. He hopes Open Boulder will help unify Boulder’s many interest groups around a broad, positive and inclusive vision for the future. He is married to Lucia Robinson and is the proud father of his two daughters.
— Open Boulder Founder —
Mom, Runner, Financial Strategist
Michelle, an immigrant and first in her family to go to college, much less graduate school (MBA in finance), has lived in Boulder since 2004. She is passionate about improving Boulder’s inclusiveness and diversity. She would like to see Open Boulder help make busy families aware of issues that affect their lives so their opinions can be included in how Boulder is shaped for their kids. She can be found on her bike pulling her twins in their double Chariot around town, rock climbing or trail running. She works in finance, serves on the Colorado Chautauqua Association’s Board of Directors and volunteers with Intercambio. Michelle recently served a five-year term on the City of Boulder’s Parks and Recreation Advisory Board.
Former City Council Member
Suzy Ageton is the principal in a consulting firm focused on communications, evaluation and strategic planning. She has served clients in the public, private and non-profit sectors including municipal, district and federal court judges as well as human services, educational and law enforcement organizations. Before forming her consulting business, Suzy litigated in state and federal court and served as Director of the City of Boulder’s Center for Policy and Program Analysis. She also worked over a decade as a Senior Research Associate for the Behavioral Research Institute, a research firm specializing in basic and evaluation research for federal agencies such as the Department of Justice and the National Institutes of Health. From 2005-2013, she served on the Boulder City Council. In this capacity, she worked with the US36 Mayors and Commissioners Coalition on transportation issues and played a key role in the development of the first apartment complex for the chronically homeless in the City of Boulder. Suzy has resided in Boulder for more than 40 years and earned a Ph.D. in Sociology and a J.D from the University of Colorado, Boulder.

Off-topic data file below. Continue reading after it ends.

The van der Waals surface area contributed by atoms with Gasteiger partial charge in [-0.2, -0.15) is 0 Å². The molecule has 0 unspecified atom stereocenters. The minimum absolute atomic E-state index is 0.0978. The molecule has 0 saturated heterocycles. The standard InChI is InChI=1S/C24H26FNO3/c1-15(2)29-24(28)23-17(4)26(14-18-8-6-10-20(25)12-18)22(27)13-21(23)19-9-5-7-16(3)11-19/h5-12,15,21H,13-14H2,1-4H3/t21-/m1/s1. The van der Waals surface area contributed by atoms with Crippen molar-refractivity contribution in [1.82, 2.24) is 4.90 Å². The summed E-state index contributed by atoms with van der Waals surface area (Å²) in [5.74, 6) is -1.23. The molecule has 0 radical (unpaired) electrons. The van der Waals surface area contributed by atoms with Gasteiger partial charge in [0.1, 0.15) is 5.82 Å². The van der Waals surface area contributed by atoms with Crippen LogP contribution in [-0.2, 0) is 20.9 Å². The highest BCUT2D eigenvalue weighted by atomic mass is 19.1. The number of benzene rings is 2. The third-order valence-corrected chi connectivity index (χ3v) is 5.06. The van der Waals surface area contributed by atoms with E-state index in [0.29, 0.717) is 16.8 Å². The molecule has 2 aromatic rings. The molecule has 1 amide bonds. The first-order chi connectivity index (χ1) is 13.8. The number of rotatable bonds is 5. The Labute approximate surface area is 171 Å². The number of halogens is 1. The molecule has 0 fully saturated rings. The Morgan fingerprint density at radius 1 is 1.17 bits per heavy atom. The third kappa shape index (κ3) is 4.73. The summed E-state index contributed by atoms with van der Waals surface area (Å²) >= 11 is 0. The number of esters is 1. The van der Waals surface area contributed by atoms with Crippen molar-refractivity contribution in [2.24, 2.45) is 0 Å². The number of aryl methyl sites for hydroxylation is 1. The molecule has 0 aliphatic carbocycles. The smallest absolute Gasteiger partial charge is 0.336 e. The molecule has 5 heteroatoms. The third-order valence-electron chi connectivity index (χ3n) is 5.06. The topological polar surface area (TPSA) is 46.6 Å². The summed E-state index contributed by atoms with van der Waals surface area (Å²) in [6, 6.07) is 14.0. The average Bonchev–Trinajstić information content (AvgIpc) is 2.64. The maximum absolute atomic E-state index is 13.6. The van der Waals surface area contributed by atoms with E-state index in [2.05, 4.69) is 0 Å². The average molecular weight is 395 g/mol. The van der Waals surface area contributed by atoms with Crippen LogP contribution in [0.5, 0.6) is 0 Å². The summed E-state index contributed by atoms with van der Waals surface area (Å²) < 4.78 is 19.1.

— Open Boulder Founder —
Bioscience Entrepreneur & Attorney
Chris came to Boulder almost 20 years ago, drawn by the great climbing and skiing, but most of all, the family-friendly environment. As a lawyer, he worked with many new companies in the natural foods, bioscience and technology fields, helped launch the Boulder Office for an international law firm, and was an adjunct professor at CU, teaching the entrepreneurial law clinic. He was then co-founder of a biotechnology company developing cardiovascular therapies, where he remains today. He has a longstanding interest and involvement in issues impacting the local business community and Open Space. He is the proud father of two CU students, and in his free time likes to ski, bike, climb, flyfish and run the trails with his over-indulged Labrador Cooper.
Marketing Executive & Technology Entrepreneur
One of our younger members, Alex Lindsay, was raised in Boulder and educated in the public school system, before earning a degree in Business Administration at the University of Colorado Leeds School of Business. Post-graduate, Alex lived in London and worked at Forrester Research, an international market research company. Concluding that she couldn’t live without the Flatirons and access to the Boulder Mountain Parks, Alex returned to Boulder to join a technology start-up, Mocavo Inc., where she was Marketing Director. A leader in the genealogy market, Mocavo was acquired in 2014 as the one of the largest Boulder Techstars exits. Alex is now Head of Marketing for a recent graduate of the Techstars program, hobbyDB. As a native, Alex is passionate about ensuring that Boulder is a place where young families can afford to live, work, and play. She is also invested in ensuring that Boulder’s unique start-up network includes all types of entrepreneurs, so that the Boulder business community will continue to thrive.